IRWINTON, Ga. — Milledgeville Police Chief Dray Swicord’s DUI trial is set to begin Thursday in Wilkinson County Probate Court in Irwinton.

The bench trial is slated to start at 10:30 a.m.

Swicord, who has worked with the local police department since 1986, was arrested on a charge of driving under the influence of alcohol less safe on Aug. 18, 2018, following a traffic stop by then-Trooper First Class Tyler Gay, who was at the time assigned to the Georgia State Patrol post in Dublin.

The traffic stop was made because the trooper said the driver, later identified as Swicord, was operating the truck with its high beam headlights on as he and the trooper’s patrol car passed each other.

Gay, who no longer is with the state patrol, will be one of the witnesses called to testify in the case.

The case, which is being prosecuted by Wilkinson County Solicitor General Jason Rowland, will be heard by Wilkinson County Probate Judge Vivian L. Cummings.

Swicord, meanwhile, has hired Carl Cansino, a prominent criminal defense attorney from Milledgeville, to represent him during his trial.

Swicord, who was off-duty and driving his personal vehicle at the time of the traffic stop and subsequent arrest, has maintained his innocence from the beginning.

The case originally had been set for a bench trial on Dec. 13, 2018, but in early January of this year, Rowland asked for and was granted a continuance during a special motion to suppress hearing because a key witness was unable to testify at the time.

Rowland was referring to Michael Ruff, a forensic toxicologist with the Georgia Bureau of Investigation.

During the January hearing before Cummings, Rowland indicated he would not be able to effectively prosecute the case without Ruff being present to testify.

Like Gay, Ruff will testify in the case next week, Rowland said during a telephone interview on Friday with The Union-Recorder.

At that same hearing, Cansino argued that the traffic stop that led to his client’s arrest on suspicion of DUI was illegal.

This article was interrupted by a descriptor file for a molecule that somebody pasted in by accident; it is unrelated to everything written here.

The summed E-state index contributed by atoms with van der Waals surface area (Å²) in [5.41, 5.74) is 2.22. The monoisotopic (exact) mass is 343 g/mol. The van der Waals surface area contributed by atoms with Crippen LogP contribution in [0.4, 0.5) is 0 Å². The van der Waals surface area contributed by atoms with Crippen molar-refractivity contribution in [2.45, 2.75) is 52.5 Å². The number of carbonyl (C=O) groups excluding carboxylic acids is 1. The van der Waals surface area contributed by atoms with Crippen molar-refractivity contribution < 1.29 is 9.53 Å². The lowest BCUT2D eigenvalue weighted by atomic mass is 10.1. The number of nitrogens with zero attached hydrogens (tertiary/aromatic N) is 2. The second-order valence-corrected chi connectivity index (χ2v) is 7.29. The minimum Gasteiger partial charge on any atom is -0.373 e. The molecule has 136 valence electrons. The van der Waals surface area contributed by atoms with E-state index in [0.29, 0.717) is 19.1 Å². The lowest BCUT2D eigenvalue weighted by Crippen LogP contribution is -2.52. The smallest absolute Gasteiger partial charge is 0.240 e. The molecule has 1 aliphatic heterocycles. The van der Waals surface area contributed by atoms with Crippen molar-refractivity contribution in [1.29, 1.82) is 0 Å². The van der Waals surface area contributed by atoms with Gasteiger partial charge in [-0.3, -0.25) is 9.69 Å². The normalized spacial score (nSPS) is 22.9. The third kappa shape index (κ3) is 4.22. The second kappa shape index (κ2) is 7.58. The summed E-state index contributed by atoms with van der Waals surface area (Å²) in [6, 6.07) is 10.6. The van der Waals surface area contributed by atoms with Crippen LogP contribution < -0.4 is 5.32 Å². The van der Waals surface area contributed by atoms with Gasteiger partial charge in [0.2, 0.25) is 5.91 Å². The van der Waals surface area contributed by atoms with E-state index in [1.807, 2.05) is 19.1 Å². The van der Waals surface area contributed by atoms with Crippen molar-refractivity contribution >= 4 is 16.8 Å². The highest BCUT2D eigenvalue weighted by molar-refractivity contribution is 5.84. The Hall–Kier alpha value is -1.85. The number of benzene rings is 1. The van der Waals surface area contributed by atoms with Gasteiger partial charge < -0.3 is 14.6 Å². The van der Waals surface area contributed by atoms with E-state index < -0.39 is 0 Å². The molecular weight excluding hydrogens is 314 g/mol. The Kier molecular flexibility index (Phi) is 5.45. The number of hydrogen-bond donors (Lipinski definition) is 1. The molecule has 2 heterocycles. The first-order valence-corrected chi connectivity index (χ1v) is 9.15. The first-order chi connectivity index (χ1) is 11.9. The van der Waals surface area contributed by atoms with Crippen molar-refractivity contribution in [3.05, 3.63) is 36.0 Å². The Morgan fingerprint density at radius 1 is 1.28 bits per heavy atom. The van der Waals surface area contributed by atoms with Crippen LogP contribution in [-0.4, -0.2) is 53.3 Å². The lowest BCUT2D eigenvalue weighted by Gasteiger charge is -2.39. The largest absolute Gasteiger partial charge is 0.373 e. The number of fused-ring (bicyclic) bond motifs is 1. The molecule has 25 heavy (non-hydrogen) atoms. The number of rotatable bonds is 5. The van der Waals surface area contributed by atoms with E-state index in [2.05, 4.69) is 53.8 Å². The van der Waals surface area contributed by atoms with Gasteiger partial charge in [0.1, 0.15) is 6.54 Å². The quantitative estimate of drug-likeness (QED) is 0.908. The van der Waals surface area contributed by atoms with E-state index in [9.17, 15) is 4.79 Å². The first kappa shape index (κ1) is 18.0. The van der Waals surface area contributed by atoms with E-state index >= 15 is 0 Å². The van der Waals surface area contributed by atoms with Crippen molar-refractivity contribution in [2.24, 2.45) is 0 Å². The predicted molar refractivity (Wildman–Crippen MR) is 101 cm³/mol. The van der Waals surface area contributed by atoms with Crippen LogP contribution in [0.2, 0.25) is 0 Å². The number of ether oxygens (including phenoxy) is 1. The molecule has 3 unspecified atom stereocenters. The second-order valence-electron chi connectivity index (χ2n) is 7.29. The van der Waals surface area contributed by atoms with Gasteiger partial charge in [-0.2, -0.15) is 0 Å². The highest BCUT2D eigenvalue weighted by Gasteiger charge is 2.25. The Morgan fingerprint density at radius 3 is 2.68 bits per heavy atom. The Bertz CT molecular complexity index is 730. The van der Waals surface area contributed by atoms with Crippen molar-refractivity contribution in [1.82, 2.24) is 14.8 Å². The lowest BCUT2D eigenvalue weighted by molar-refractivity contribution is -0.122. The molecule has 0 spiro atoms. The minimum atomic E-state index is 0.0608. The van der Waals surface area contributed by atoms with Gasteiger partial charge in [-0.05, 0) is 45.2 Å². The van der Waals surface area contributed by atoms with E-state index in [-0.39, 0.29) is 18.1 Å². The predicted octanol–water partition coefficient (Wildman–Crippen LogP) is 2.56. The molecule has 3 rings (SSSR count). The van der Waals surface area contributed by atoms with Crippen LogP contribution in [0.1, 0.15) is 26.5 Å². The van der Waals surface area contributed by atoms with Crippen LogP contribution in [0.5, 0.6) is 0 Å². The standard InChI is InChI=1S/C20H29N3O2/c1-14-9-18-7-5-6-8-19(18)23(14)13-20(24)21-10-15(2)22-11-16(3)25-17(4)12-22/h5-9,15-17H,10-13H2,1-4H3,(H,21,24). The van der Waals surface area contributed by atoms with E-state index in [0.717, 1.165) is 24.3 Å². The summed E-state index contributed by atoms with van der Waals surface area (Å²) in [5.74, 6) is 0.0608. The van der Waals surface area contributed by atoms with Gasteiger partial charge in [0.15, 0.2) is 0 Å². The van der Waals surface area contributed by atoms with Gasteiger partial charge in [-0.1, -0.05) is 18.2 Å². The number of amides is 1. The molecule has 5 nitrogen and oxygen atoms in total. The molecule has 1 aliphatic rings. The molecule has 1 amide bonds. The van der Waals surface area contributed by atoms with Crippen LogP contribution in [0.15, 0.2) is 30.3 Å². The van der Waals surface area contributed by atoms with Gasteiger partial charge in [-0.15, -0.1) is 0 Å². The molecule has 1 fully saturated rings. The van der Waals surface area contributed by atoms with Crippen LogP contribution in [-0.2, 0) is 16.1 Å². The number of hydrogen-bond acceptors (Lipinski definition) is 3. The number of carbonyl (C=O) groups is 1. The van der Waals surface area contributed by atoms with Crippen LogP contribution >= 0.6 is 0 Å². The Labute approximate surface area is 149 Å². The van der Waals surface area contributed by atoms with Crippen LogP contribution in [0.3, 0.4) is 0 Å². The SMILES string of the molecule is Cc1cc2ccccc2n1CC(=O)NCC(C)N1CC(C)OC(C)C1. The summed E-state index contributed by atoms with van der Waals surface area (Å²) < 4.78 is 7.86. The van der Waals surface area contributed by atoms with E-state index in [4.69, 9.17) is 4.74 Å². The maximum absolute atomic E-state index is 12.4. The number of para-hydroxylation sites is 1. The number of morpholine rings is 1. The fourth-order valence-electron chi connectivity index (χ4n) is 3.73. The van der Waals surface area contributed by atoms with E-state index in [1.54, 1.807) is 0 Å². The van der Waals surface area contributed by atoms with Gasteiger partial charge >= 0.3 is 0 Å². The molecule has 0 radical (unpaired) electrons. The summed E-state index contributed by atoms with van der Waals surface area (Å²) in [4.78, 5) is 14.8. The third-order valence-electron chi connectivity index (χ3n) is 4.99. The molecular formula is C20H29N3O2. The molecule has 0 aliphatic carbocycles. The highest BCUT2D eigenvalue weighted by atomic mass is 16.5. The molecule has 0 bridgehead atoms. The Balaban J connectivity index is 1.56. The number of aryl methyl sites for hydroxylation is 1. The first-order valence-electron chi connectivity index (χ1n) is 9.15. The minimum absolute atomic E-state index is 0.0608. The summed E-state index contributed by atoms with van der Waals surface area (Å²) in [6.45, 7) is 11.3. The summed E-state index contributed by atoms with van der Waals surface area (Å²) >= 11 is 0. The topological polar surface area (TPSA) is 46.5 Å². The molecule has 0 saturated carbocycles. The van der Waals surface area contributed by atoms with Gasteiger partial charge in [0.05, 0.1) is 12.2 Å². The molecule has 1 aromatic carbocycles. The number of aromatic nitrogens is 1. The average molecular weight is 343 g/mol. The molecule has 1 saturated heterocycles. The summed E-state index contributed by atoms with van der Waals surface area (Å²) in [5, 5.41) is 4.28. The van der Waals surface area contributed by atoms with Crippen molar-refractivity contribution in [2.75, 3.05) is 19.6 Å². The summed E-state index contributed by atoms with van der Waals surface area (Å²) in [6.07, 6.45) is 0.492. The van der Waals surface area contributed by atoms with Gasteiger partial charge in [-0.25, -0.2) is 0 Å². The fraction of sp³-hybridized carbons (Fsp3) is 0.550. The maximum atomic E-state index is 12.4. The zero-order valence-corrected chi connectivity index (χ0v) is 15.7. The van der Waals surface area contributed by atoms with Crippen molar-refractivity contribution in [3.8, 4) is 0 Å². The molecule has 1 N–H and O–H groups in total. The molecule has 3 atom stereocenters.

Rowland explained that had Cummings ruled in Cansino’s favor to suppress the evidence in the case there would have been no reason to go forward with a trial.

“But he was not successful,” Rowland said.

Instead, Cansino filed an interlocutory appeal in Wilkinson County Superior Court.

“Following that there was a hearing in Wilkinson County Superior Court where one of our judges instructed Mr. Cansino that he could not file an interlocutory appeal,” Rowland said. “He would have to go through the whole trial first, and at the end of the trial, if he was not satisfied with the results in Wilkinson County Probate Court, he could then appeal it to Superior Court for a review.”

Rowland said even though he had not seen the documents that it was his understanding that Cansino had withdrawn his appeal.

“That’s where the case is now, back in Wilkinson County Probate Court, and we’re going forward with the trial next week,” Rowland said. “If Mr. Cansino is successful, then I’m sure the case will be over, but if he’s not successful it would not surprise me if he decided to appeal the case to Superior Court at that time.”

Attempts to reach Cansino about the case were unsuccessful Friday afternoon by presstime.

 

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